Big Magic: Creative Living Beyond Fear // Elizabeth Gilbert
What would you do even if you knew that you might very well fail?
Have you ever wanted to create something, but you're afraid people won't like it?
Have you ever wanted to pursue a passion, but you don't want to waste your time?
Have you ever had a dream you wanted to chase, but you couldn't find the courage?
Read. This. Book.
This book was recommended to me by my dear friend, Maggie, and fittingly, I found it quite MaGiCaL. Sure, it's a bit cosmic at times, but it's also so down to earth. Gilbert cuts away the transparent excuses we make for ourselves: lack of time, lack of knowledge, lack of funding. "Why bother if you can't be the best?" "What if people think I have no talent?" "What if they misunderstand me?" "What if they ignore me?" She tears away every barrier your ego has put up and presents you with the facts: at the end of the day, you can choose not to create. You can choose not to follow your passions. You can choose fear over living. But will you be happy? "Defending [your] weakness? That's seriously the hill [you want] to die on?" (pg. 18). She reminds us of the saying: "Argue for your limitations and you get to keep them." How true. I'd rather not cling to those, thank you.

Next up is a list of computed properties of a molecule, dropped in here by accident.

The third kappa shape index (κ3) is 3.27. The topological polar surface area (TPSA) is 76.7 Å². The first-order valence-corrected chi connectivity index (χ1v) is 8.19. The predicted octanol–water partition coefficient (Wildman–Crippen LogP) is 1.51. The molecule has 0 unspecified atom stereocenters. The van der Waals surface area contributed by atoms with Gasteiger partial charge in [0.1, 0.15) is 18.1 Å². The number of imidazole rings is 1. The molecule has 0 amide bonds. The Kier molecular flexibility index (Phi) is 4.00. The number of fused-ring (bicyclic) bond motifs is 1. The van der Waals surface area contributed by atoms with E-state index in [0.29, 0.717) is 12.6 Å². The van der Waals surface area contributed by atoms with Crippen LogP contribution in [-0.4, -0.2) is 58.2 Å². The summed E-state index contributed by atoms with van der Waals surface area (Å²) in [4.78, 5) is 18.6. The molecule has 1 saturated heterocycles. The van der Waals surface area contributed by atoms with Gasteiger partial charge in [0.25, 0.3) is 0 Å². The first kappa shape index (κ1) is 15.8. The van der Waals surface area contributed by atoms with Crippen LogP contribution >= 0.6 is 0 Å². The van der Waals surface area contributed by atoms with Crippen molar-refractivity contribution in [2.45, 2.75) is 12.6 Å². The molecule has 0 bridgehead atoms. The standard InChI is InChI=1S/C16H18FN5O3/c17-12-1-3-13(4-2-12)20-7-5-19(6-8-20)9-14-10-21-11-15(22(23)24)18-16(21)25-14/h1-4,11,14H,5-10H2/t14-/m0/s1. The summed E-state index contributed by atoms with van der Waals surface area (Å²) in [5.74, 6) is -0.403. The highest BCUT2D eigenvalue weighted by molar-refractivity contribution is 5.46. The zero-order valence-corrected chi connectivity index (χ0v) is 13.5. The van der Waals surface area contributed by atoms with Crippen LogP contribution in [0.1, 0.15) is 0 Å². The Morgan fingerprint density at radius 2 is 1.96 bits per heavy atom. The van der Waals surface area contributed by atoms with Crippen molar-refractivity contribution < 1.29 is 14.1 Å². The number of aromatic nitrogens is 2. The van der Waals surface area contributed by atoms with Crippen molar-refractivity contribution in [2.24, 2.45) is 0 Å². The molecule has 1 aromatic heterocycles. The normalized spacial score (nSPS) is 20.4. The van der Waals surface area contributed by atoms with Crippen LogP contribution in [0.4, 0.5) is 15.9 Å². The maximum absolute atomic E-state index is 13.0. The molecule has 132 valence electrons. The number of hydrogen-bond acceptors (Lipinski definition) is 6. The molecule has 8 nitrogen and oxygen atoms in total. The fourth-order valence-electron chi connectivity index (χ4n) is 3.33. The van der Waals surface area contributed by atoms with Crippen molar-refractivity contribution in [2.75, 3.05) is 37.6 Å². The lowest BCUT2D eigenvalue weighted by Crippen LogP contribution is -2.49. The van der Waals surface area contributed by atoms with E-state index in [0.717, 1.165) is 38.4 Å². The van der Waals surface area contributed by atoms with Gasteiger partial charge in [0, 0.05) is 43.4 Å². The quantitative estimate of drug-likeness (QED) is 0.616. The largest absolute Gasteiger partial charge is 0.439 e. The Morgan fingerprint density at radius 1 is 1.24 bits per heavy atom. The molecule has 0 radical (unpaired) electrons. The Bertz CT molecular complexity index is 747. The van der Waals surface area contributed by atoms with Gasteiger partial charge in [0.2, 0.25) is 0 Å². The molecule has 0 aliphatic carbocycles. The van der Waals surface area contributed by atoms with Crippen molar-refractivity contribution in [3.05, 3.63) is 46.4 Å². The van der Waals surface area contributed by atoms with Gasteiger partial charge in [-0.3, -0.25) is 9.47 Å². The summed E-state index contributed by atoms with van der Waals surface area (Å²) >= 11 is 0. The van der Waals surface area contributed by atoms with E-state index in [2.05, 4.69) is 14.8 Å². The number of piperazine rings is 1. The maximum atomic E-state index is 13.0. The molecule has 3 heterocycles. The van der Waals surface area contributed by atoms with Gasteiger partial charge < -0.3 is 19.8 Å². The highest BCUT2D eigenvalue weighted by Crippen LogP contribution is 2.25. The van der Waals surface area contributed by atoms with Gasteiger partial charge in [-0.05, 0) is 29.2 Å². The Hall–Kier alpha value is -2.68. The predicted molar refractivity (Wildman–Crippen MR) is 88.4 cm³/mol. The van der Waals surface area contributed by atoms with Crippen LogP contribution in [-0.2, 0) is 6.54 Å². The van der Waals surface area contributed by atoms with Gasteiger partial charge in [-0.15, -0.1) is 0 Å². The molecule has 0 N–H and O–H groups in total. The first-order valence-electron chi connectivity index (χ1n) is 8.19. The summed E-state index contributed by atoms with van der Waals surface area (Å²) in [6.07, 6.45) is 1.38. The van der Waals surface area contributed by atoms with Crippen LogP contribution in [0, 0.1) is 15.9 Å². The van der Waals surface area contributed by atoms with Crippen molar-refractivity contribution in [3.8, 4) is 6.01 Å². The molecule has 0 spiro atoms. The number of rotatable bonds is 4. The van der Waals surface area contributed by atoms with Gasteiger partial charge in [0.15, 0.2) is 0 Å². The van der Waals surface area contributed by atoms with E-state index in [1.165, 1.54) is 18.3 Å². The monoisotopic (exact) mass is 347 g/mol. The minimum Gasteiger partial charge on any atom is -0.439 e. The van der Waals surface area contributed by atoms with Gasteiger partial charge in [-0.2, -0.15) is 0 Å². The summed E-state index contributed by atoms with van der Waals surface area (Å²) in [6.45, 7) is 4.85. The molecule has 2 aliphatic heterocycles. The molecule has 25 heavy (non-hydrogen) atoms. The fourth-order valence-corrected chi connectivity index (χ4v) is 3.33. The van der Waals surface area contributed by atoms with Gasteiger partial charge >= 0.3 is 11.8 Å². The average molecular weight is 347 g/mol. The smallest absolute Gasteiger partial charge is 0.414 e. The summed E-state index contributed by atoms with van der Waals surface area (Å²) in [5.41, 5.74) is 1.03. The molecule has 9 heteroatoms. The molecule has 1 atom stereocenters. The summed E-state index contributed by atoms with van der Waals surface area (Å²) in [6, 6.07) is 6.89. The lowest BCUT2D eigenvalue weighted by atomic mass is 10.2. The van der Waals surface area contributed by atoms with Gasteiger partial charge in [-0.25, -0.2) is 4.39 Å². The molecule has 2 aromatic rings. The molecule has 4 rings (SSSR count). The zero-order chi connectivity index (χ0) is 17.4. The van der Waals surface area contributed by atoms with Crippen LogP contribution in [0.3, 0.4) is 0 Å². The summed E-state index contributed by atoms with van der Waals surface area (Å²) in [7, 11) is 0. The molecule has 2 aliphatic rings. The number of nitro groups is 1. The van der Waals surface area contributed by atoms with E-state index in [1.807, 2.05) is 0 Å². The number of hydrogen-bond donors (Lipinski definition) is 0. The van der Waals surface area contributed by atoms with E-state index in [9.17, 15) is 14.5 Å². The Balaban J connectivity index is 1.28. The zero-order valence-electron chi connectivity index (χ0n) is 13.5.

She presents it like this: we have treasures inside of us, each and every one of us. And those treasures are just hoping we will have the courage to bring them forth. When we do, when we live "a life that is driven more strongly by curiosity than by fear" (p. 9), that's when the Big Magic happens.
Don't be deceived; her book is not all lecture. It's filled with enchanting stories you want to believe, no matter how incredibly foreign they sound. She tells of creative muses coming and going on a whim, of an idea for novel leaving her and moving right on to her colleague, without any communication between the two.
Gilbert uses a great metaphor for fear. She says you must imagine you are going on a road trip with fear and creativity both. You must allow room for fear; you can't shut fear out. But fear must be in the backseat. Fear must not be allowed to make any of the decisions. And most all, fear is "absolutely forbidden to drive" (pg. 26).